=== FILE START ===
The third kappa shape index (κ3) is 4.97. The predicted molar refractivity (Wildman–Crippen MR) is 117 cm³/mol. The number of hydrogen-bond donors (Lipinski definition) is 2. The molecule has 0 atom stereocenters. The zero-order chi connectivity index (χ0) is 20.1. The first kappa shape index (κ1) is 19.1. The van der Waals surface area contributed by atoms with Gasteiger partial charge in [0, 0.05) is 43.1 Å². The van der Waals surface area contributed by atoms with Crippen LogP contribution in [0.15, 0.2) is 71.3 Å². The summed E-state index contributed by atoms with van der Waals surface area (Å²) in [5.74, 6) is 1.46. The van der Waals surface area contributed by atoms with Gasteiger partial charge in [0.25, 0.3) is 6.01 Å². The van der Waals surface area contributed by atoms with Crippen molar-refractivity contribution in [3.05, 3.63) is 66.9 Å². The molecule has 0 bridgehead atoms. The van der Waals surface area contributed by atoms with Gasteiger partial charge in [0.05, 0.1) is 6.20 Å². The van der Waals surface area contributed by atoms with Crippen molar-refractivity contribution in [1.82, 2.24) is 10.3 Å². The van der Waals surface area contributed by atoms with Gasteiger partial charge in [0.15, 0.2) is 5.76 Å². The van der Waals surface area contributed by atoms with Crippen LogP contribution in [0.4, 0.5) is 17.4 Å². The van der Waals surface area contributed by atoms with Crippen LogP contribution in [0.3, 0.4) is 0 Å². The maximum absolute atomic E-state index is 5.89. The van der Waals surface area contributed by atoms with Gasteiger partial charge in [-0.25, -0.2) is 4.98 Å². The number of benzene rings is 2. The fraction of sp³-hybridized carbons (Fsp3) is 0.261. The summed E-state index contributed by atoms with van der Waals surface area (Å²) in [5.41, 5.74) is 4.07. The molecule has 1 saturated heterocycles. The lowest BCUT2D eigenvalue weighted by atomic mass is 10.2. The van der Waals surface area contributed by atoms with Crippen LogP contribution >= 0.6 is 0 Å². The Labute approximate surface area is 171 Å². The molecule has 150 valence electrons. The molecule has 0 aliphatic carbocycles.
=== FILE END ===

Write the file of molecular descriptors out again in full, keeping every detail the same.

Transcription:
The third kappa shape index (κ3) is 4.97. The predicted molar refractivity (Wildman–Crippen MR) is 117 cm³/mol. The number of hydrogen-bond donors (Lipinski definition) is 2. The molecule has 0 atom stereocenters. The zero-order chi connectivity index (χ0) is 20.1. The first kappa shape index (κ1) is 19.1. The van der Waals surface area contributed by atoms with Gasteiger partial charge in [0, 0.05) is 43.1 Å². The van der Waals surface area contributed by atoms with Crippen LogP contribution in [0.15, 0.2) is 71.3 Å². The summed E-state index contributed by atoms with van der Waals surface area (Å²) in [5.74, 6) is 1.46. The van der Waals surface area contributed by atoms with Gasteiger partial charge in [0.25, 0.3) is 6.01 Å². The van der Waals surface area contributed by atoms with Crippen molar-refractivity contribution in [3.05, 3.63) is 66.9 Å². The molecule has 0 bridgehead atoms. The van der Waals surface area contributed by atoms with Gasteiger partial charge in [0.05, 0.1) is 6.20 Å². The van der Waals surface area contributed by atoms with Crippen molar-refractivity contribution in [1.82, 2.24) is 10.3 Å². The van der Waals surface area contributed by atoms with Gasteiger partial charge in [0.15, 0.2) is 5.76 Å². The van der Waals surface area contributed by atoms with Crippen LogP contribution in [0.4, 0.5) is 17.4 Å². The van der Waals surface area contributed by atoms with Crippen LogP contribution in [0.3, 0.4) is 0 Å². The maximum absolute atomic E-state index is 5.89. The van der Waals surface area contributed by atoms with Gasteiger partial charge in [-0.25, -0.2) is 4.98 Å². The number of benzene rings is 2. The fraction of sp³-hybridized carbons (Fsp3) is 0.261. The summed E-state index contributed by atoms with van der Waals surface area (Å²) in [5.41, 5.74) is 4.07. The molecule has 1 saturated heterocycles. The lowest BCUT2D eigenvalue weighted by atomic mass is 10.2. The van der Waals surface area contributed by atoms with Crippen LogP contribution >= 0.6 is 0 Å². The Labute approximate surface area is 171 Å². The molecule has 150 valence electrons. The molecule has 0 aliphatic carbocycles.